1. Collect only first or second milking colostrum into a clean and dry container (plastic shipping/measuring container will suffice). Make sure the udder is clean and that no foreign debris is allowed into the measuring cylinder.

Remember: The precolostral calf is highly susceptible to disease, so every effort needs to be extended to insure the calf is not exposed to unnecessary bacteria or foreign contamination during feeding.

2. Transfer approximately 750 ml (or about 3/4 quart) of standard room temperature (70°F/21°C) colostrum into the included plastic shipping container/measuring cylinder.

Important: Make sure that the colostrum is as close to standard room temperature as possible prior to reading. Small deviations in temperature will not result in appreciable quality measurement differences; however, if the colostrum is either at harvest temperature or refrigerator temperature, then the colostrum should be cooled or warmed, respectively, to a temperature closer to standard room temperature.

3. Make sure the colostrum is to the top of the measuring cylinder, and then remove all remaining foam and scum from the surface.

Tip: Overflowing the measuring cylinder with colostrum will insure that most of the foam and scum will automatically be removed.

Tip: Any size container may be used as long as the instrument is not surrounded by any foam or scum can float freely, and the scale accurately read.

4. Gently lower the COLOSTROMETER™ into the measuring cylinder (or any suitable container) filled with colostrum, allowing excess colostrum to overflow the cylinder, until the instrument floats freely.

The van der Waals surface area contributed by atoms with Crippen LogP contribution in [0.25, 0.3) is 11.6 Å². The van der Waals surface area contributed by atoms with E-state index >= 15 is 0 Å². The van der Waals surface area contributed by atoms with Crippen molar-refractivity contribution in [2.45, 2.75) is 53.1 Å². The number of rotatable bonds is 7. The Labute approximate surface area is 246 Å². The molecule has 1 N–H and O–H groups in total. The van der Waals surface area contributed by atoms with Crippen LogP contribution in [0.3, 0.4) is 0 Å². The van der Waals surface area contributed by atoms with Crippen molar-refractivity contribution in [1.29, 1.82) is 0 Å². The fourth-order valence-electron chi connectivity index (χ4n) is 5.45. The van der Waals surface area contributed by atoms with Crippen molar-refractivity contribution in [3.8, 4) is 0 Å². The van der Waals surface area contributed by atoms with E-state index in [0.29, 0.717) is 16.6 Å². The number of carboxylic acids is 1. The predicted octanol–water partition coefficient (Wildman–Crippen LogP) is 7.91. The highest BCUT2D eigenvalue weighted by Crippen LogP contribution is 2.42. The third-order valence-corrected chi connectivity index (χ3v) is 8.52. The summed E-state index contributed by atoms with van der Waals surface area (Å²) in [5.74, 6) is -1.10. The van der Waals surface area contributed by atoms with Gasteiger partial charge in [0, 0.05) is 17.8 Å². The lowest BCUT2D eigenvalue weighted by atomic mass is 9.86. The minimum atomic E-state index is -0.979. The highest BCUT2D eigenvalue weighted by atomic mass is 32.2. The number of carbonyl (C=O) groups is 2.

Tip: Since colostrum is extremely sticky, try and avoid allowing the instrument to dip lower than necessary, and thus, wetting the unsubmerged portion. By over-wetting the unsubmerged portion will produce slight differences in quality readings.

5. With the instrument floating freely in the measuring cylinder full of colostrum, determine the quality of the colostrum by reading the color coded scale immediately above the unsubmerged portion of the instrument.

Tip: If the unsubmerged portion of the instrument becomes wetted, then carefully raise the instrument several inches up (avoid removing the instrument completely) and wipe with a clean tissue or cloth; then carefully re-lower into the colostrum trying to avoid having too much colostrum accumulate on the neck of the instrument.

Green Results - FEED. If the colostrum registers in the green zone, then it is of sufficient quality to feed to newborn precolostral calves. See Figure 1.

Yellow Results - DO NOT FEED... If the colostrum measures in the yellow zone, then it may be used to feed postcolostral one- or two-day old calves.

Red Results – DO NOT FEED. If the colostrum reads in the red zone, then it should only be used to feed postcolostral two-day and older calves. See Figure 2.

Temperature Rule of Thumb 1: If the colostrum is fresh from the dam, and registers at the border between yellow and green, then that colostrum, if cooled to standard room temperature will always register well into the green zone. Go Ahead and Feed!

Temperature Rule of Thumb 2: If the colostrum is fresh from the refrigerator, and registers on the border of yellow and green, then that colostrum, upon warming to standard room temperature will always register well into the yellow or red zone. Do Not Feed To Newborn Precolostral Calves!

6. Immediately rinse instrument in cold water to remove scum, and then wash with soap and warm water prior to storage in measuring cylinder.

Tip: Any excess scum will cause the instrument to weigh more, and thus, float deeper in the colostrum and may result in false negative readings.

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